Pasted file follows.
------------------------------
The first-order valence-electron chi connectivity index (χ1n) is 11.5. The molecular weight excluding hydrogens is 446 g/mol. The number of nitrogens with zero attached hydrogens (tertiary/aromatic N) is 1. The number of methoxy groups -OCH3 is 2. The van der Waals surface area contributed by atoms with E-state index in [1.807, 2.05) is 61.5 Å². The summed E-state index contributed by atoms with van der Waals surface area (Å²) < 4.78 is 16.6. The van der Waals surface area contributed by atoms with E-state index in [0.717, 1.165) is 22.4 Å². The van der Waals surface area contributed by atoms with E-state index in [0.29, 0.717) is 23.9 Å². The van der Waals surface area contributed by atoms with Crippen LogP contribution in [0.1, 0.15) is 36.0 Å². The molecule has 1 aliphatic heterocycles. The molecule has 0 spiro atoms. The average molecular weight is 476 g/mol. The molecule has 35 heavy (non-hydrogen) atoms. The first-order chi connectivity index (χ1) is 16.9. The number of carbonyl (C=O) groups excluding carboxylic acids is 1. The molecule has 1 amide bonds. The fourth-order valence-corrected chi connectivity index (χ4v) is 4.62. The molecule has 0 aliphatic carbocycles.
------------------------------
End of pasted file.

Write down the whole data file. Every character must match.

The first-order valence-electron chi connectivity index (χ1n) is 11.5. The molecular weight excluding hydrogens is 446 g/mol. The number of nitrogens with zero attached hydrogens (tertiary/aromatic N) is 1. The number of methoxy groups -OCH3 is 2. The van der Waals surface area contributed by atoms with E-state index in [1.807, 2.05) is 61.5 Å². The summed E-state index contributed by atoms with van der Waals surface area (Å²) < 4.78 is 16.6. The van der Waals surface area contributed by atoms with E-state index in [0.717, 1.165) is 22.4 Å². The van der Waals surface area contributed by atoms with E-state index in [0.29, 0.717) is 23.9 Å². The van der Waals surface area contributed by atoms with Crippen LogP contribution in [0.1, 0.15) is 36.0 Å². The molecule has 1 aliphatic heterocycles. The molecule has 0 spiro atoms. The average molecular weight is 476 g/mol. The molecule has 35 heavy (non-hydrogen) atoms. The first-order chi connectivity index (χ1) is 16.9. The number of carbonyl (C=O) groups excluding carboxylic acids is 1. The molecule has 1 amide bonds. The fourth-order valence-corrected chi connectivity index (χ4v) is 4.62. The molecule has 0 aliphatic carbocycles.